A new police substation on Sixth between Market and Mission should help but won’t be operational until 2011. At the same time, a sharp uptick in crime over the past few months appears to be threatening Sixth Street’s advances over the past few years.
Sixth Street crime up; new businesses struggle [SFGate]
Sixth Street “Shooers” Hit The Corridor This Month [SocketSite]

Comments from Plugged-In Readers

  1. Posted by diemos

    Everyone always tries to “gentrify” without answering the question, “So where are the bums supposed to go?” You get rid of them in one place they’re just going to go someplace else. Without a plan to actually deal with the low-lifes it’s just a game of whack-a-mole.

  2. Posted by Jamie

    Sounds like I need to go visit my friends at Miss Saigon or Passion Cafe for a few meals to help them out with current challenges.

  3. Posted by scurvy

    The police substation isn’t going to help at all. When SFPD isn’t sitting on their asses or cruising around in cars which they refuse to leave, the DA will just let them all go and cite some new-wave project that Seattle or Portland is trying. Not to always bash on the cops too much, but they generally know who did what and when. They can arrest them if they want to, only to see Kamala and crew let them go. So they just don’t bother. Plus, they’re still pissed at Kamala for not seeking the death penalty against the HP cop killers.
    Most people don’t commit crimes because they know it’s wrong. Others don’t do it out of fear of incarceration. When you have no fear of that, what’s to stop you?

  4. Posted by EH

    Huh, so the SFPD is too lazy and corrupt for 6th to ever change. I’ve never seen it explained so starkly.

  5. Posted by Q

    Let’s keep in mind that this is coming from Nevius. He previously railed at the horror of busing Marin schoolkids to the “ghetto” on a field trip, when the “ghetto” happened to be Pacific Heights. Facts are not his strong point.
    See: The Rough And Tumble “Inner City” Of Pacific Heights.

  6. Posted by BobN

    If you think the presence of a police station makes a difference, go check out Northern Station at Fillmore and Turk. Stroll down the block, visit the mini-park across the street. Pick a hot day, so you can enjoy the cars turning donuts right on the corner.
    When the station captain changed, we had a week, maybe 10 days, of foot patrols. Then, back to “normal”. On the other hand, maybe the new station will have windows, so the cops can have to see what’s going on outside.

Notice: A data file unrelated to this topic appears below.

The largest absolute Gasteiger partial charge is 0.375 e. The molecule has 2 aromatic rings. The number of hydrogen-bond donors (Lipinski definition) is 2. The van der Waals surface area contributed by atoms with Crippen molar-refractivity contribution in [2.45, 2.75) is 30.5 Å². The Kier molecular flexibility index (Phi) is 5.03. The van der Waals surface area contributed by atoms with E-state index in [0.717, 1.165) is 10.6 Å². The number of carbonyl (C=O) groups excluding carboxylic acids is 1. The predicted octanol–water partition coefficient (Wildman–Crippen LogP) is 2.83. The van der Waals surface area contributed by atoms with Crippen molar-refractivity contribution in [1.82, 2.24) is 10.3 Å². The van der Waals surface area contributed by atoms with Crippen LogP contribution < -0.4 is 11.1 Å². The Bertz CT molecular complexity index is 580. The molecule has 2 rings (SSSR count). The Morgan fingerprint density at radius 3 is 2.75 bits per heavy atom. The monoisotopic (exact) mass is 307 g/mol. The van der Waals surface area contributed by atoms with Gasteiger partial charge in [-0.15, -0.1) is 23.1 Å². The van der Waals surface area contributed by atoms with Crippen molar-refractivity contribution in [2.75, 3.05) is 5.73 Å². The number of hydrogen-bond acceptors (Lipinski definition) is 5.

7. Posted by SFHawkguy

    Nevius is a punk. He hates anyone that is not part of middle or upper class establishment. He’s a Ayn Rand type neoliberal with the writing style of a crappy P.J. O’Rourke.
    Within a week of the Census Bureau reporting that 1/7th of Americans live in poverty, the extreme poverty rate is higher than it has ever been, and 30% of kids have to rely on supplemental nutrition programs this piece of dog doo writes racist and classist screeds encouraging us to hate the less fortunate.
    Throwing the poor and addicted in prison’s is not a humane answer for a first-world country in the 21st Century. Unfortunately, we currently imprison more people than any other country in the world–and it’s mostly poor young men of color.
    Tell that punk Nevius to go back to the suburbs where his racists ass belongs. I’m so sick of our local “news” being dominated by crap like this.
    If you’re going to pick up some human interest stories let’s pick up some stories from the people in the street’s perspective. We hear the rich property owner’s perspective all the time in the Chron and we can go to the Chronicle to hear what a bunch of black loser ghetto bums are cities are filled with. We’re inundated with propaganda like Nevius’ and hate-filled screeds against the poor or minorities. He’s like our local John Stossel. What a punk. In a just world both John Stossel and Nevius would be strung up by some homeless vigilantes. And maybe Mel Gibson too . . .